WASHINGTON: US President Donald Trump has urged residents in the critical political battleground of North Carolina to try to vote twice in the Nov 3 election, once by mail and once in person, igniting a furor for appearing to urge a potential act of voter fraud.
"Let them send it in and let them go vote," Trump said in an interview on Wednesday with WECT-TV in Wilmington, North Carolina. "And if the system is as good as they say it is, then obviously they won't be able to vote" in person.
Trump has repeatedly asserted, without evidence, that mail-in voting - expanded by some states because of the coronavirus pandemic - would increase fraud and disrupt the November election, although experts say voter fraud of any kind is extremely rare in the United States.
Voting more than once in an election is illegal and in some states, including North Carolina, it is a felony not only to vote more than once but also to induce another to do so.
Ballots are due to be mailed in North Carolina on Friday.
State Attorney General Josh Stein, a Democrat, wrote on Twitter that the Republican president had "outrageously encouraged" North Carolinians "to break the law in order to help him sow chaos in our election."
Stein wrote: "Make sure you vote, but do NOT vote twice! I will do everything in my power to make sure the will of the people is upheld in November."
Trump's campaign and the White House later denied that he meant to tell people to vote twice.
"The president is not suggesting anyone do anything unlawful," White House spokeswoman Kayleigh McEnany told Fox News Channel on Thursday. "What he said very clearly there is make sure your vote is tabulated and if it is not, then vote."
However, in a series of tweets on Thursday morning, Trump again urged his supporters to vote early by mail and then follow up by attempting to vote in person.
"On Election Day, or Early Voting go to your Polling Place to see whether or not your Mail In Vote has been Tabulated (Counted)," Trump wrote. "If it has you will not be able to Vote & the Mail In System worked properly. If it has not been Counted, VOTE."
Twitter Inc later placed warnings over the tweets for violating its rules on civic and election integrity. Facebook Inc also placed a new label on Trump’s post, in which it said "voting by mail has a long history of trustworthiness in the US and the same is predicted this year".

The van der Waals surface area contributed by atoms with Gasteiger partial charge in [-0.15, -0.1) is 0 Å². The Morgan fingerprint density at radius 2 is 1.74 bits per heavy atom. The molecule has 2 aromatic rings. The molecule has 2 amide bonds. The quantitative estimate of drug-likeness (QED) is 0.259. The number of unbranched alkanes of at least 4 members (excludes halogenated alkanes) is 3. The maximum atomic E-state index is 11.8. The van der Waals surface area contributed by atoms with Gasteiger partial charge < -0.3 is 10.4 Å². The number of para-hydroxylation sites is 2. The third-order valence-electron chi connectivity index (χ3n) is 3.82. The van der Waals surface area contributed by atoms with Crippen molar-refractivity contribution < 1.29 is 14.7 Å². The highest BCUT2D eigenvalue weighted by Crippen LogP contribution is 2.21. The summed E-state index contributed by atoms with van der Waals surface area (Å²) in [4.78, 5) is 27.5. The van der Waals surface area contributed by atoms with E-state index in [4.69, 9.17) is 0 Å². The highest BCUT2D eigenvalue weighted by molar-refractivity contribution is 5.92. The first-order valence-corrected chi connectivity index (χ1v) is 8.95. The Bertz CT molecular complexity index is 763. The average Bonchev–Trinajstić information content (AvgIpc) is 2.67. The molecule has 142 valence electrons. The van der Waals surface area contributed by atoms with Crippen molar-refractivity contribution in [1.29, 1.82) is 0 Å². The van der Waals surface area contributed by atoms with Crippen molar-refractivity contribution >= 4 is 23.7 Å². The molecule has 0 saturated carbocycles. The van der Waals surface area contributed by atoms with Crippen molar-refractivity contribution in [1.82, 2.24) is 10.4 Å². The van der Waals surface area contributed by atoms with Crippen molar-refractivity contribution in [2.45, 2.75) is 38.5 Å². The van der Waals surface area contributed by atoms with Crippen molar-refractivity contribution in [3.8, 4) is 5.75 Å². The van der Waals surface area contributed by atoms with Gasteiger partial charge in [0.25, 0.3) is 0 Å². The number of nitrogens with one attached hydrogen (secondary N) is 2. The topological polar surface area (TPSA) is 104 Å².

Facebook also said it would remove the video of Trump talking about voting twice, if people shared it without any captions or context, or in support of what the president said. A spokesman told Reuters on Thursday afternoon it had not yet identified or removed such versions of the video.
VOTING TWICE 'A FELONY'
The Democratic National Committee accused Trump of encouraging voter fraud and said the president was undermining confidence in the fairness of the election.
"Let’s be clear: Voting by mail is a safe and secure way for Americans to participate in our democracy - and Trump should be working to make it easier to vote, not harder," Reyna Walters-Morgan, the DNC's director of voter protection, said in a statement.
Patrick Gannon, a spokesman for North Carolina’s state Board of Elections, said a person would not be able to cast two ballots, regardless of whether they voted by mail or in person first. The first vote that is received and processed is the one that counts, he said.
“Voting twice in an election is a felony,” Gannon said. “If you put a ballot in the mail, and it hasn’t arrived yet, and then you vote in person before your absentee ballot has arrived, your in-person vote will count."
He said if an absentee ballot showed up after a person had voted in person, it would not be counted.
Many Americans vote by mail because they cannot make it to the polls. In 2016, nearly one in four voters cast presidential ballots by mail.
The coronavirus pandemic is expected to result in a record number of mail-in ballots this year as voters seek to avoid the risk of infection. Experts have cautioned the expected surge means a winner may not be clear on election night given the time it will take to count and verify all the ballots.
Trump campaigned on Wednesday in North Carolina, known as a battleground state because its population can swing either to Republicans or Democrats and play a decisive role in presidential elections.
National opinion polls show Trump, 74, trailing his Democratic rival Joe Biden, 77, the vice president under then-President Barack Obama. Democrats accuse Republicans of trying to suppress the vote to help their side.